President Donald Trump’s newly unveiled tax reform plan has one major component: Businesses need to receive significant tax cuts.
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The proposal would reduce the corporate tax rate from 35 percent to 20 percent. It also would limit the tax rate on so-called pass-through businesses to 25 percent.
Today the owners of those smaller businesses are taxed according to their individual tax brackets, which range as high as 39.6 percent.
Should you consider declaring yourself a pass-through if tax reform passes? Would that help beef up your savings?
What ‘pass-through’ means
Pass-throughs include S corporations, partnerships and sole proprietorships. They amounted to 95 percent of American businesses in 2014, according to the Brookings Institution.
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They’re called pass-throughs because their income is passed through to their owners, who pay personal income tax on the money.
Pass-throughs are not necessarily “small businesses,” though most are, in fact, relatively small. Brookings says 85 percent were taxed at 25 percent or less in 2014, because they didn’t earn enough to bump them into a higher tax bracket.
People as pass-throughs
How could you become a pass-through?
“For the majority of individual who are employees, it would be really difficult to incorporate as an independent contractor and then convince your employer to hire you,” says Tim Steffen, director of advanced planning for Baird’s Private Wealth Management Group.
But it’s different if you are or want to become self-employed.
You could set yourself up as an S corporation. You’d pay personal income tax on your business profits, and you’d have to pay yourself a reasonable salary, what people in your field with your education level and experience generally earn.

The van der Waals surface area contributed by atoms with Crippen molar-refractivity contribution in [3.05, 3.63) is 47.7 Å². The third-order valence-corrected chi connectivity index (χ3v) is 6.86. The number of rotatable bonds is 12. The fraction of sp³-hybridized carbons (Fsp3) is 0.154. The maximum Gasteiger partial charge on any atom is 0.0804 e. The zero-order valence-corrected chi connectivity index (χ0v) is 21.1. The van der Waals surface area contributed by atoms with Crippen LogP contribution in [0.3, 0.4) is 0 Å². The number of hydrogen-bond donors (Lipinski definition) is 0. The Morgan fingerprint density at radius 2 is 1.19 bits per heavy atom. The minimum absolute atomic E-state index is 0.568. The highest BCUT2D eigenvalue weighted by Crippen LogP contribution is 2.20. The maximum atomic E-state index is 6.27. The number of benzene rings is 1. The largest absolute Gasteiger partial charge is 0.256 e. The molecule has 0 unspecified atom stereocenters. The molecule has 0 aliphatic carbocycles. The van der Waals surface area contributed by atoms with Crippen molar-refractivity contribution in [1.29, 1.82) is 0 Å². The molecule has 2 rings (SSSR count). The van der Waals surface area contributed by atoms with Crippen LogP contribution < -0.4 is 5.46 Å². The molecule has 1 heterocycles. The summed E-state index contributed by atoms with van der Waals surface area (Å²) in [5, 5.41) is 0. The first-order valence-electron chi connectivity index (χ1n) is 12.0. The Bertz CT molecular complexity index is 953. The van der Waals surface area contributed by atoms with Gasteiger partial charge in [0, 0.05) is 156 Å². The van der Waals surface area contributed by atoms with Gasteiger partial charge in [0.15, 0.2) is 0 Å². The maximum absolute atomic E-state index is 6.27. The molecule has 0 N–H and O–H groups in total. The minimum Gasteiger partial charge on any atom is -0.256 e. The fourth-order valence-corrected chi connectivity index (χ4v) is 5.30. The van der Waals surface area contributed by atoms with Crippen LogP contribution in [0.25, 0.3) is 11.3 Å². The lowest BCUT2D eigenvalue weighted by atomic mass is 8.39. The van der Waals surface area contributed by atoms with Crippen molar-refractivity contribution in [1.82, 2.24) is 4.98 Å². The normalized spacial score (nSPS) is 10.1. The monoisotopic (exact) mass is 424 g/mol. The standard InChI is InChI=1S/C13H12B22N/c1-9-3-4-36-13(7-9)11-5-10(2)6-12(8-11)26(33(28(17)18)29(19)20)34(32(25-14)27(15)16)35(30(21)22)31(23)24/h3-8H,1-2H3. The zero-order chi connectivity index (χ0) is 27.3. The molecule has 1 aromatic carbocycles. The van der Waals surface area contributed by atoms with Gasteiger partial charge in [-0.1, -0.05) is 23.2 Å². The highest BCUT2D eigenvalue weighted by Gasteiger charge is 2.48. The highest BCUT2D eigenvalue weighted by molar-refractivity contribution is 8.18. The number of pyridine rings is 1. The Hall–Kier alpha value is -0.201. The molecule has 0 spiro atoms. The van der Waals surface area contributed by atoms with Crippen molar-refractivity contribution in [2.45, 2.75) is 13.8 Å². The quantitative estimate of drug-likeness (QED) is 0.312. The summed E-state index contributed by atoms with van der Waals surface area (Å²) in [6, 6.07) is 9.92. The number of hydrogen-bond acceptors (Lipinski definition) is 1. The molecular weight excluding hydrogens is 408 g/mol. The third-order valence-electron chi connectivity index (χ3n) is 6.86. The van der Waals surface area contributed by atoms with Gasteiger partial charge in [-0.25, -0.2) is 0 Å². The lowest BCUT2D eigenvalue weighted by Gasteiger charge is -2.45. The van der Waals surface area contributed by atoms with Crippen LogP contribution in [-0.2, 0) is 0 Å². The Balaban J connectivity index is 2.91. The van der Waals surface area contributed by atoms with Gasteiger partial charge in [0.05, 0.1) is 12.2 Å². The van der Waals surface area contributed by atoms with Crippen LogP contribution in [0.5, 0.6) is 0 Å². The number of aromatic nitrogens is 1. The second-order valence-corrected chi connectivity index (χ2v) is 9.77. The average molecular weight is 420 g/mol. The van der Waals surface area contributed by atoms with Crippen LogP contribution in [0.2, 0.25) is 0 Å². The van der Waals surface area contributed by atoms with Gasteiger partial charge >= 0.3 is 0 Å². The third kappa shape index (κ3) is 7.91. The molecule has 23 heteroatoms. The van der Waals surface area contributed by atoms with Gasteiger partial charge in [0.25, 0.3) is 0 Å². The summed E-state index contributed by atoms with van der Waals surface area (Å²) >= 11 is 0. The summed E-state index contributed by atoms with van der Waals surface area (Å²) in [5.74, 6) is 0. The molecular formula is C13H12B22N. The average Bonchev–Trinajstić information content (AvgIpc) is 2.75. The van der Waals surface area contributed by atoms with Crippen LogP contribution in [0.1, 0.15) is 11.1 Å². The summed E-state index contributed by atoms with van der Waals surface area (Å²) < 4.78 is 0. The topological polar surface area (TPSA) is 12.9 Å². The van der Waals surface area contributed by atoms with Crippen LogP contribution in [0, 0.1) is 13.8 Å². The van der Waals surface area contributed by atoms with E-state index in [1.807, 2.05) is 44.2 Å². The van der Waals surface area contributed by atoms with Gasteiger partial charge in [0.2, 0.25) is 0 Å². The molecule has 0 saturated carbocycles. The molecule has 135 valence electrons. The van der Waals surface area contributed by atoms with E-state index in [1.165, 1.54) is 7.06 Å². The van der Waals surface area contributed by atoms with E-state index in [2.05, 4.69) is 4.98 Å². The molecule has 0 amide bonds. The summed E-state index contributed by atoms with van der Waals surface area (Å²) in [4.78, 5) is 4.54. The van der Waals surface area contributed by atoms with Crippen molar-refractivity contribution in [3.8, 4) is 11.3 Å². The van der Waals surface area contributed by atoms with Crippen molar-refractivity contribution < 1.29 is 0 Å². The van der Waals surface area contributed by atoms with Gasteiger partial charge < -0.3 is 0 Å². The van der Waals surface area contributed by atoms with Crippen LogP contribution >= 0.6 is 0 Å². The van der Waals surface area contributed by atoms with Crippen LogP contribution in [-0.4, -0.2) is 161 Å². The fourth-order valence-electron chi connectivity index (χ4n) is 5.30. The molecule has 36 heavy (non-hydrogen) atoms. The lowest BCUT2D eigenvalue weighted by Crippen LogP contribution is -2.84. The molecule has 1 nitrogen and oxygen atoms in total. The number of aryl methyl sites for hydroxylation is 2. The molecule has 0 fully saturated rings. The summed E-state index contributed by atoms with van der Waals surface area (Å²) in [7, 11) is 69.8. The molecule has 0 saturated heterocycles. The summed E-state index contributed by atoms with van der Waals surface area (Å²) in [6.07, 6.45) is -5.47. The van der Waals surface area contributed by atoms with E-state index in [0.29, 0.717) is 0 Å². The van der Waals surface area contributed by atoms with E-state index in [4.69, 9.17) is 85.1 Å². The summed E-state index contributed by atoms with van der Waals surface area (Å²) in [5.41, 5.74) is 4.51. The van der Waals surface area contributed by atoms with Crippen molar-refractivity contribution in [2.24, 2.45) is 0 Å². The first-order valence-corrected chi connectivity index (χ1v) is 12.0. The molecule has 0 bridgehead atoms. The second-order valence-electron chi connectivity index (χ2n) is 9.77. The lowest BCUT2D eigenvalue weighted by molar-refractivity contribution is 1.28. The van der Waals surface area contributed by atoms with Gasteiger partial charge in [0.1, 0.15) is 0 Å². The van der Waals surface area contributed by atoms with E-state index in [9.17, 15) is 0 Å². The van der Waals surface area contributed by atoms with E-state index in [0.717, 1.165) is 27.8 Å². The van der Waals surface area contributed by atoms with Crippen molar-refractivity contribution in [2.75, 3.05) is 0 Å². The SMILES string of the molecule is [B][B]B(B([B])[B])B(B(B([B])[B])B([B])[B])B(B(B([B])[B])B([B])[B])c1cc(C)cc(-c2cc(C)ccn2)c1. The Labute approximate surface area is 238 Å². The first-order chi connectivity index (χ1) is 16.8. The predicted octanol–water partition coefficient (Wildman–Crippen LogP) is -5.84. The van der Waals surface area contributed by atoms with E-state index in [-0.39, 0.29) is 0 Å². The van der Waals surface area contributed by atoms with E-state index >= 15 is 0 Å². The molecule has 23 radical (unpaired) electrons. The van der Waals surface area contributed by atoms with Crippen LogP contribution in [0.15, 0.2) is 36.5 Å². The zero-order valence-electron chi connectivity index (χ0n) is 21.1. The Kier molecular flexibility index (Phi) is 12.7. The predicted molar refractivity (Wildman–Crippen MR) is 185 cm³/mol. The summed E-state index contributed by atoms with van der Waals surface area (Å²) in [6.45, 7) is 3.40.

Pass-throughs and tax avoidance
On that salary, you’d pay employment taxes, for programs like Social Security and Medicare. But you would not pay those taxes on your remaining income from the business.
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Former vice presidential nominee John Edwards, House speaker Newt Gingrich and other high-earning individuals have been accused of using pass-throughs to avoid tens of thousands dollars in payroll taxes.
Some observers say that under the Trump tax plan, high earners also could rely on pass-throughs to save tons in income taxes, by reclassifying what they make.
“There would certainly be further incentive to try to diminish you what you pay,” says tax attorney Timothy Jessell with the Greenberg Traurig law firm.
A tantalizing tax difference
The Trump tax plan calls for three individual income tax brackets: 12 percent, 25 percent and 35 percent.
It’s the 10-percentage point gap between the 35 percent top income tax rate and the 25 percent top rate for S corporations that could make pass-throughs very attractive.
The Trump administration and Republican leaders say in their tax plan outline that they hope congressional tax writers “will adopt measures to prevent the recharacterization of personal income into business income to prevent wealthy individuals from avoiding the top tax rate.”
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Skeptics at the nonpartisan Tax Policy Center estimate that the Treasury will lose $108.9 in 2027 under the pass-through provision, versus $38.2 billion in 2018.
So, should you incorporate?
Forming a corporation can cost hundreds of dollars in fees, and you’d likely need the help of a corporate attorney. You’d probably want to have a good tax attorney, too.
If you’re not currently self-employed, you’d need to figure out where your health insurance would come from, and you’d want to make a plan for saving for retirement, too.
It’s a big step to take toward saving some money on your taxes. And note that you’d have to earn enough to put you in the highest tax bracket, which is $418,400 for a single filer in 2017.
Maybe you’d better not become “You Inc.” until you dream up your billion dollar idea.